Football’s National Second Tier came another step closer to life with Football Australia’s announcement of the eight foundation teams that will take part in the inaugural season starting in March or April 2025.
The eight foundation teams include five from NSW and three from Victoria: Apia Leichhardt FC, Avondale FC, Marconi Stallions FC, Preston Lions FC, South Melbourne FC, Sydney Olympic FC, Sydney United 58 FC, and Wollongong Wolves FC.
Football Australia also announced plans for two formats: a 10-team competition and a 12-team competition.
Already dubbed a “south-eastern Australia regional league” because of inside knowledge that teams would only come from Australia’s two most populous states, the foundation teams have had to pass rigorous inspections of their finances, stadia and other metrics, and those that missed out did not meet “operational and commercial elements”.
There will be cries of Sydney/Melbourne/East Coast bias, but the fact is that teams from other states simply did not measure up.
The inclusion of some of the storied former National Soccer League teams should please the “old sokkah” crowd, many of whom to this day still refuse to support the A-League because in 2005 Football Federation Australia did not include a single team from the NSL with a history of crowd troubles.
Football Australia’s inclusion of so-called “ethnic” clubs does come with some risk. I was at CommBank Stadium for the 2022 Australia Cup Final between Sydney United and Marcarthur FC, where some of Sydney United’s Croatian fans chanted fascist songs, performed Nazi salutes, and were disrespectful to both the Welcome to Country and the Australian National Anthem.
Even though it was a final it would normally have attracted minimal media coverage – if any coverage at all – but because of the offensive actions of a few, the mainstream media were all over it.
Despite the Socceroos’ best-ever finish at the 2022 Qatar World Cup and the Matildas’ huge record crowds and fourth-placed finish at the Women’s World Cup only three months ago, apart from Round 1 of the A-League Women, this season’s domestic crowds have been disappointing.
The worry for the NST is: would the casual football fan have an interest in a match between, say, a “Greek” heritage team and an “Italian” heritage team? The crowd numbers and the general public’s attitude to the old NSL proved that the answer to that is a resounding no.
Unfortunately, many look back on the period with rose-tinted glasses, and overlook the small crowds and clashes between fans.
Recently we’ve seen young players from the A-League making big moves abroad, the largest being Nestory Irankunda’s almost $6 million transfer to Budesliga giants Bayern Munich.
Others include Granang Kuol to Newcastle United FC, Marco Tilio to Celtic, Jordy Bos to Westerlo, Aiden O’Neill to Standard Liege, Nectar Triantis to Sunderland, and Sam Silvera and Tom Glover to Middlesbrough.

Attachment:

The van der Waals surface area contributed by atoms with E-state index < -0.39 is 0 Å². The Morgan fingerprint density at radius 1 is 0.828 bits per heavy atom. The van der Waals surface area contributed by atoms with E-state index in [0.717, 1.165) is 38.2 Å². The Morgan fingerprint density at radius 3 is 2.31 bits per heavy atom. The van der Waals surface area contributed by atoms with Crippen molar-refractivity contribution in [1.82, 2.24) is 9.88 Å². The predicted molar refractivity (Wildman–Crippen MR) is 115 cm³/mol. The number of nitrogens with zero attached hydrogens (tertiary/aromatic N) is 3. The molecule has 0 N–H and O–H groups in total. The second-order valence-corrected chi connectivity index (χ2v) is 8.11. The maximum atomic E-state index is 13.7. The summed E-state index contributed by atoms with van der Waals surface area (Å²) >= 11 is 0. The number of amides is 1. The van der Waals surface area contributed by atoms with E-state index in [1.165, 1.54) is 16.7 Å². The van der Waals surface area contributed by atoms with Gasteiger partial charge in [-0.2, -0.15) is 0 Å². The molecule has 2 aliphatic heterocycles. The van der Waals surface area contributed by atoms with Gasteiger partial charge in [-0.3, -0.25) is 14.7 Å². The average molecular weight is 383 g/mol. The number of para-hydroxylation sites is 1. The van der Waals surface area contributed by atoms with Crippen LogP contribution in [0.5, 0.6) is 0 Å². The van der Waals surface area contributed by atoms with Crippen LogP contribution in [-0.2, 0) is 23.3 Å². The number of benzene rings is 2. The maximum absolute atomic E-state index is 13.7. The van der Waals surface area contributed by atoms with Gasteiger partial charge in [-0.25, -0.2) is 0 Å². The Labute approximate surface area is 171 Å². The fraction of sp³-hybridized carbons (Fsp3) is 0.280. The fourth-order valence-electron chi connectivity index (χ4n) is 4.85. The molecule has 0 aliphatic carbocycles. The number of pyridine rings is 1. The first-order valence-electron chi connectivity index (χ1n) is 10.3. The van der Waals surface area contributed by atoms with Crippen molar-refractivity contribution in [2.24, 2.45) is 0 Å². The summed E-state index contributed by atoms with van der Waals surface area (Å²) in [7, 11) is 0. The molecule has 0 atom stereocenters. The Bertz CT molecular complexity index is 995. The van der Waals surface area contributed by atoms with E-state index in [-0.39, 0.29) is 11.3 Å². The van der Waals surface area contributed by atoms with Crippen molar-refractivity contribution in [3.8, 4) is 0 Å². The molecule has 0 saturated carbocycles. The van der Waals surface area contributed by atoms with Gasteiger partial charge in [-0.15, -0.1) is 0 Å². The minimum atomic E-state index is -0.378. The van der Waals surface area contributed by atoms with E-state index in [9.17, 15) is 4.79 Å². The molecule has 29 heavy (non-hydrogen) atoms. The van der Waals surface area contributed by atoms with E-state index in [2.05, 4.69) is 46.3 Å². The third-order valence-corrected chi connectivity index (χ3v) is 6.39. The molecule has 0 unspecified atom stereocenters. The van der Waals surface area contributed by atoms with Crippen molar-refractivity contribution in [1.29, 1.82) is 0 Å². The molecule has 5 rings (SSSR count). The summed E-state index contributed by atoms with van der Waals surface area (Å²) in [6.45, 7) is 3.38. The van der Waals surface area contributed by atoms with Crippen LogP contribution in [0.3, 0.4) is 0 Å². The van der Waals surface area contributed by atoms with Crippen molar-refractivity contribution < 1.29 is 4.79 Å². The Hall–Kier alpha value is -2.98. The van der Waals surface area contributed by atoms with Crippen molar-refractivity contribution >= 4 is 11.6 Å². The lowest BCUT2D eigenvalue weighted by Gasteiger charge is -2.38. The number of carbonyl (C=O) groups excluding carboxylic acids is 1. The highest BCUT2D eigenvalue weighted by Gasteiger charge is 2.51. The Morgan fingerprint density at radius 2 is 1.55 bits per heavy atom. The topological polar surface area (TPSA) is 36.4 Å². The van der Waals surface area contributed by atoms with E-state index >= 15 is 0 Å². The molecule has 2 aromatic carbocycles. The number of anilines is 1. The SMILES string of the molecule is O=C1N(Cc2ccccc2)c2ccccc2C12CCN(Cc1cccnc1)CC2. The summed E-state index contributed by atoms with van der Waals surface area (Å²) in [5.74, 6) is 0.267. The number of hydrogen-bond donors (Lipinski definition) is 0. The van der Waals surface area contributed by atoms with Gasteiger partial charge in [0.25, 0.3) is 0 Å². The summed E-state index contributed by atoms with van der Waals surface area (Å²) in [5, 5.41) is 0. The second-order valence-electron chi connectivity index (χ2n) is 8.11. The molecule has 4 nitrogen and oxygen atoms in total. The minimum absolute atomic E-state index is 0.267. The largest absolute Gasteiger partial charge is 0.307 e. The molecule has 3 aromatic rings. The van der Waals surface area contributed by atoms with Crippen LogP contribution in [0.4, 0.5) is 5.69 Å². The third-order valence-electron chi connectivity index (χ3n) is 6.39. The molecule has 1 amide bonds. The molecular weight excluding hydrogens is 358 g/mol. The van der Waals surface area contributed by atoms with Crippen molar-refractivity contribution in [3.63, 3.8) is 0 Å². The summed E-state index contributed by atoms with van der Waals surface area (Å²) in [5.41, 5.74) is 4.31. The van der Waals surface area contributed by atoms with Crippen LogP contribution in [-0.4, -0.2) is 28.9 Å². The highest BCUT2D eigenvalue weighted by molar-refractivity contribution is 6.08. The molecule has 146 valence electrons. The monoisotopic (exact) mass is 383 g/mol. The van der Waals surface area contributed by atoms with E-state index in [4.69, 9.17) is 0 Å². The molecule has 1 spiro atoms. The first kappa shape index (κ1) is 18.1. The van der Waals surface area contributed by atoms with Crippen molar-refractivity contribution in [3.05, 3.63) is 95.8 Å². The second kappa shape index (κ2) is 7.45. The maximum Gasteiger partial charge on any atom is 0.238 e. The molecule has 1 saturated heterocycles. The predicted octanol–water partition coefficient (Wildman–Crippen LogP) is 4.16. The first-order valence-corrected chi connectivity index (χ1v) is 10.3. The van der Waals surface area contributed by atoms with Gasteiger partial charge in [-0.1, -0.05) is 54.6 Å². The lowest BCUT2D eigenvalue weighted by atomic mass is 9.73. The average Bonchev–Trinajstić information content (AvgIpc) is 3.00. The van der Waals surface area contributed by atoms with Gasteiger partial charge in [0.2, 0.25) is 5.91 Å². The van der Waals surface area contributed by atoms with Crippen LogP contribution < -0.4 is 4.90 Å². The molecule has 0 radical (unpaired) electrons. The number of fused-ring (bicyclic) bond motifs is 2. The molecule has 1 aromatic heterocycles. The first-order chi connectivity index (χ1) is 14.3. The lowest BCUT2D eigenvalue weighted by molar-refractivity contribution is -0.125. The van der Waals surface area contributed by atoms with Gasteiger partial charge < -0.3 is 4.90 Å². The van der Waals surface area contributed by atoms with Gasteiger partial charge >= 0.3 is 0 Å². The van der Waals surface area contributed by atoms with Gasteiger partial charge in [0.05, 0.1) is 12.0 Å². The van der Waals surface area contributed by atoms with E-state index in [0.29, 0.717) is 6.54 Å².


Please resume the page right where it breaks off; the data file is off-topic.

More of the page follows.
There are various reasons why the old NSL produced some of our greatest-ever Socceroos but perhaps the main one is that there were more teams in the NSL (14-24, depending on the year), so there were more opportunities for players, and especially young players.
The National Second Tier should provide a lot more opportunities for young Australian players and coaches, and help our various national teams; sorely needed when you have just 12 professional football teams in the whole of Australia.
Football Australia CEO James Johnston said: “It symbolises our commitment to reconnecting the football pyramid and enhancing the competitiveness of our national game.”
Once promotion and relegation between the A-League and the NST is introduced – at an as yet unspecified time – this will eventually help align the whole Australian “football pyramid” from amateurs to professionals, as it is in most countries around the world, most famously in the UK.
Currently in the English Premier League, Luton Town FC were in the non-professional fifth tier as recently as 2009. Popularised by Netflix and bankrolled by Hollywood A-lister Ryan Reynolds, Welsh club Wrexham AFC rose from non-league football to League Two where they currently sit second, pushing for promotion to League One.
It’s well known that Channel Nine and News Corp have broadcast deals with the NRL and it’s the same situation in the AFL with Channel 7. The A-Leagues have close to zero coverage in the Australian mainstream media and this will be something that the NST will also have to contend with.
The success or failure of the National Second Tier will depend on a number of factors including sponsors, the broadcast deal, advertising, and most importantly, whether the public gets on board.
As an admirer of Football Australia’s CEO James Johnson and an optimistic life-long football fan, I’m hopeful the NST will succeed, but with Football Australia’s track record, the mainstream media, and the general public’s almost complete lack of interest in the A-League, unfortunately the realist in me says it’s unlikely.